Owners of units in a Chandler condominium complex are appealing to state legislators to make major changes to a law that can force Arizonans to sell their homes to investors.
The Condominium Termination Law says that if 80 percent of condo owners agree, the HOA can disband, and the units can be sold. The remaining 20 percent of owners have to sell at a fair market value to be determined by an appraiser chosen by the HOA.
In this case, the HOA is run by the investors.
In 2018 the law was used by a real investment group to take over the HOA for Crystal Cove Condominiums, begin converting the complex to apartments and rename the property Soleil at Anderson Springs Apartments.
In October, owners received a letter telling them the sale was expected to close on December 16, and an appraisal was done for their units.
Owners let me know they believed their homes were significantly undervalued, and they say the HOA's appraiser had not set foot in their homes.
A 2018 change in the law gave homeowners five percent in moving costs and the right to their own appraisal. Disputes would be handled in arbitration.
The condo owners we spoke with say there are still majors problems with the law.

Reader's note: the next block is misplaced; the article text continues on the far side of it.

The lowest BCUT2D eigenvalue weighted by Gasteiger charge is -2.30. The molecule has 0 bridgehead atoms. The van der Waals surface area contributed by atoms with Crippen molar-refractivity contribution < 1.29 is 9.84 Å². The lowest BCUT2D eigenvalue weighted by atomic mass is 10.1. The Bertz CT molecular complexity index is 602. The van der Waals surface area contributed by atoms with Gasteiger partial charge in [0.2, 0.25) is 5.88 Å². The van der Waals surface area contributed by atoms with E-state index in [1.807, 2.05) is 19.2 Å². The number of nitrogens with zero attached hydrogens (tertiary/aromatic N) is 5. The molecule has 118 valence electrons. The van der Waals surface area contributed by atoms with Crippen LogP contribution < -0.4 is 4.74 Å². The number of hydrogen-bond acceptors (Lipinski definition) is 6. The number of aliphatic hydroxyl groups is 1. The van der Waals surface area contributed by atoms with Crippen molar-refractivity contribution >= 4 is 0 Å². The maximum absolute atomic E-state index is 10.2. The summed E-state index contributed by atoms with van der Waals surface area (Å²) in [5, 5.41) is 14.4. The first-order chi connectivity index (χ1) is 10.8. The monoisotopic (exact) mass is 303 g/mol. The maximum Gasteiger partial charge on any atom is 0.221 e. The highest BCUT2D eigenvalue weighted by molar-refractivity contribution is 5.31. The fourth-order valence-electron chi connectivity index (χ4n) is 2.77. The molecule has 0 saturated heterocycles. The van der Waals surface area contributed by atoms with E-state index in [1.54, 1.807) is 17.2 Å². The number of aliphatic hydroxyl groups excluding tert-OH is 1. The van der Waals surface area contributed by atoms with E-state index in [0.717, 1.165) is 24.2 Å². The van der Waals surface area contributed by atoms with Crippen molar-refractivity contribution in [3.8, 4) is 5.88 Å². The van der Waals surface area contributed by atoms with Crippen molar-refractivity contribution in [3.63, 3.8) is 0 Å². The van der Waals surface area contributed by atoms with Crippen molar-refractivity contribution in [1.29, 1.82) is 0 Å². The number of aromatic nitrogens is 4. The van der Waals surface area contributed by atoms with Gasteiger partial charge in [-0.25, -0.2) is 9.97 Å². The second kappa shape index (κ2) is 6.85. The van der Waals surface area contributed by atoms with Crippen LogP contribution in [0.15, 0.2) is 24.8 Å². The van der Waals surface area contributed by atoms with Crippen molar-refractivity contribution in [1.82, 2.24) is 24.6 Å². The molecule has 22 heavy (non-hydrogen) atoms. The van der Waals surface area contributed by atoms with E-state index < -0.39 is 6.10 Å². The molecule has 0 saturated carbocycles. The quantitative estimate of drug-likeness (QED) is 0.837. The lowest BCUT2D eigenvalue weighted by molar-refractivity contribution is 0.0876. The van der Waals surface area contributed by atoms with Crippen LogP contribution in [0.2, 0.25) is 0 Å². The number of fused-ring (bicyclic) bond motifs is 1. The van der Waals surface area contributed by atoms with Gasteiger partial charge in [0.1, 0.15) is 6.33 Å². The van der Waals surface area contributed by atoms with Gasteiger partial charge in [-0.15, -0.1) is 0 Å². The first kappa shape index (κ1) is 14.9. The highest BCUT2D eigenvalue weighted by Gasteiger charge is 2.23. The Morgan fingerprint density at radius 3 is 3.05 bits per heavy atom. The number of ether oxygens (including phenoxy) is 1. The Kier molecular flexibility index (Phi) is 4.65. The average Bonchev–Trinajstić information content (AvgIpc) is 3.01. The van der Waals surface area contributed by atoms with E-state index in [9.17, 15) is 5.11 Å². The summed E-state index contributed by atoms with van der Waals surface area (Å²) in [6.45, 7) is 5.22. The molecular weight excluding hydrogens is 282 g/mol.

Until recently, these owners say they could not come to an agreement with the investor about who the arbiter should be, dragging the process on for months.
State Representative Jeff Weninger (R-Chandler) met with several homeowners at the Capitol on Tuesday to discuss possible fixes.
"This is essentially, in my opinion, private eminent domain. People are forcing people to sell their homes," Weninger says.
He says the changes made improved the law but, "I don't think we had enough stakeholders involved who were actually going through this process to help us find the solutions that can better protect them."
For nearly two hours, the group hashed out questions they'd like an amendment to the law to answer.
Questions about whether the investor can use units they purchased in the appraisal? How to verify that the investor actually has 80 percent? How do they know an arbiter does not have conflicts of interest?
Weninger says he thinks some of the changes have a good chance of becoming a law.
"I'm highly confident we can put in some good changes and we can get this bill through," he says.
But there is also a good chance it won't be passed in time to help the folks who are fighting for it.